As a trade association for fitness centers, IHRSA is responsible for creating and fostering an industry marketplace for creative programming. A particularly robust segment of that marketplace relates to youth programming in health clubs. Ideas are swirling about engagement, program design, and how to collaborate with communities to fill gaps left by budget cuts to recess and physical education.
To the surprise of policymakers, the health club market is already serving millions of American children.
In fact, IHRSA surveys indicate:
- 26 percent of commercial health clubs offer youth-specific programming
- 20 percent of commercial health clubs offer a kids-only section
- Commercial health clubs serve more than 5.7 million members under the age of 18, including 2.3 million between 6 and 12 years old, and 3.4 million between 13 and 17
- The number of children using commercial health clubs has increased by 209 percent since 1990
IHRSA recently profiled several clubs offering youth programming. One club, for example, reported great success and engagement with age-appropriate versions of historically adult programs, such as yoga, Zumba, boxing, mixed martial arts, and triathlon clinics. Other notable programs include physical education classes, after school “active” care, climbing wall sessions, suspension training, tumbling classes, group cycling, and even cooking classes.
In earlier posts, we’ve noted that health clubs provide a safe location, supportive environment, and a variety of options for meaningful physical activity, but behavior research points to additional benefits for children.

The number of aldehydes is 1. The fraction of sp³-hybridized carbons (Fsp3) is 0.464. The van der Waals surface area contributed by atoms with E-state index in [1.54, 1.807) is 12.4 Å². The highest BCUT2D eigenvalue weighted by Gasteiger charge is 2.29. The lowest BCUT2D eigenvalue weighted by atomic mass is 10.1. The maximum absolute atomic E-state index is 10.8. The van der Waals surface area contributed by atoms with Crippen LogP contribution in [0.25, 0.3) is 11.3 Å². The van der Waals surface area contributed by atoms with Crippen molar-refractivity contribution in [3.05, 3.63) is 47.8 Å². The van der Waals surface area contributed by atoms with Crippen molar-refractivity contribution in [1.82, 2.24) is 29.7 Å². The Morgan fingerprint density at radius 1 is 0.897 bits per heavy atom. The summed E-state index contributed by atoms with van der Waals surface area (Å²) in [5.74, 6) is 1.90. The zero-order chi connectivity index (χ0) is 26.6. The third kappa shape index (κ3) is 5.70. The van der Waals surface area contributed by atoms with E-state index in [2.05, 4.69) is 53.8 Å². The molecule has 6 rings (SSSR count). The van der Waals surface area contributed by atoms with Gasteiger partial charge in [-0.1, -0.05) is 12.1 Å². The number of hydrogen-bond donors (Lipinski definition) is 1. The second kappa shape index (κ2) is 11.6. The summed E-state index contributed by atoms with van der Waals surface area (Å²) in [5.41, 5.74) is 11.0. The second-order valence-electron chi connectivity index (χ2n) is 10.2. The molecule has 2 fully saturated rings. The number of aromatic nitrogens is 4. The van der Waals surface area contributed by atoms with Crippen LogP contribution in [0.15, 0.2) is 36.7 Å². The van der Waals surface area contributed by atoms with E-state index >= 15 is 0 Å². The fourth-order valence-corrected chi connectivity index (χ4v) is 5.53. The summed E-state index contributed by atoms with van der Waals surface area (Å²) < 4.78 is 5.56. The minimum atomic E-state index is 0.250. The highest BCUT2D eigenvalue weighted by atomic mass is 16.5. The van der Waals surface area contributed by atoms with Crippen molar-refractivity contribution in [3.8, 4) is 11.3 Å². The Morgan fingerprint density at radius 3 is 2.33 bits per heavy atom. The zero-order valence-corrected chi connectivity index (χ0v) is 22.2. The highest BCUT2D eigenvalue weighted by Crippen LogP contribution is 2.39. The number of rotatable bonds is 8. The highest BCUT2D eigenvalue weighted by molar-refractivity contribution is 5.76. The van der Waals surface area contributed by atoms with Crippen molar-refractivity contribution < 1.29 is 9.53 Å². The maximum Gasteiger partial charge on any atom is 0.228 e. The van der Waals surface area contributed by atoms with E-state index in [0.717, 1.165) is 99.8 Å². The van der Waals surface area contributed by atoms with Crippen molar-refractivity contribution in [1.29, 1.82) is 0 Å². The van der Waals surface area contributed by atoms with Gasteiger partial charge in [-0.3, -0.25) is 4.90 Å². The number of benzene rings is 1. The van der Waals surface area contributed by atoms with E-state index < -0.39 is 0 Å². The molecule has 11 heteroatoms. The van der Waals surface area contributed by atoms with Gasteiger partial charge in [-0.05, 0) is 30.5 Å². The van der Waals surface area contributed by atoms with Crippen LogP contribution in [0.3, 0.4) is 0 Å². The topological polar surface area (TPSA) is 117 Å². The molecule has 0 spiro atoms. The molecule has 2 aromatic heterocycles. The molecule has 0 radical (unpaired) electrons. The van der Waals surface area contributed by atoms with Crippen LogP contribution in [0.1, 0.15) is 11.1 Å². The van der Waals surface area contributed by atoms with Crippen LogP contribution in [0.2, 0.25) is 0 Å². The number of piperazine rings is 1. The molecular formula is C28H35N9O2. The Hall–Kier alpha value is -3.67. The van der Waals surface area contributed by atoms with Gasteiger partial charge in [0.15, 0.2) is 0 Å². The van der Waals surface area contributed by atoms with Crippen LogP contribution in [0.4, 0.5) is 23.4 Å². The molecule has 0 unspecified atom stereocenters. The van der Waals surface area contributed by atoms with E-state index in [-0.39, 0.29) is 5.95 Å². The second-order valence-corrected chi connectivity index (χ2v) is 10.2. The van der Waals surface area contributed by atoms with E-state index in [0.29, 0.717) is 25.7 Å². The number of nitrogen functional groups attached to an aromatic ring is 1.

For example, family health club memberships can positively influence and reinforce healthy behaviors of both children and adults. As one IHRSA member recently noted, “In many communities, health clubs are one of the few places where families can exercise: parents can work out, while their children are having fun and getting healthy. We make it easy for them.” This family dynamic is particularly important for youth fitness in light of recent research findings that suggest that children are influenced by their parents’ activity levels.
Of course, any discussion about improving population health must consider the cost of implementation. Certainly, membership fees are a factor in determining the overall impact of the fitness industry to improve the fitness levels of American youth, but to a much lesser degree than commonly assumed. Health clubs may not be the right option for every American, but we believe that affordable choices exist for the great majority of American families. Often, affordability is simply a matter of budgetary priorities and Americans have an unfortunate history of assigning a low value to physical activity. When compared with the monthly cost of premium cable TV, cell phone service, junk food, video games, or even coffee, a health club membership can be a very accessible option.
What are some youth programs that could be implemented in a fitness center?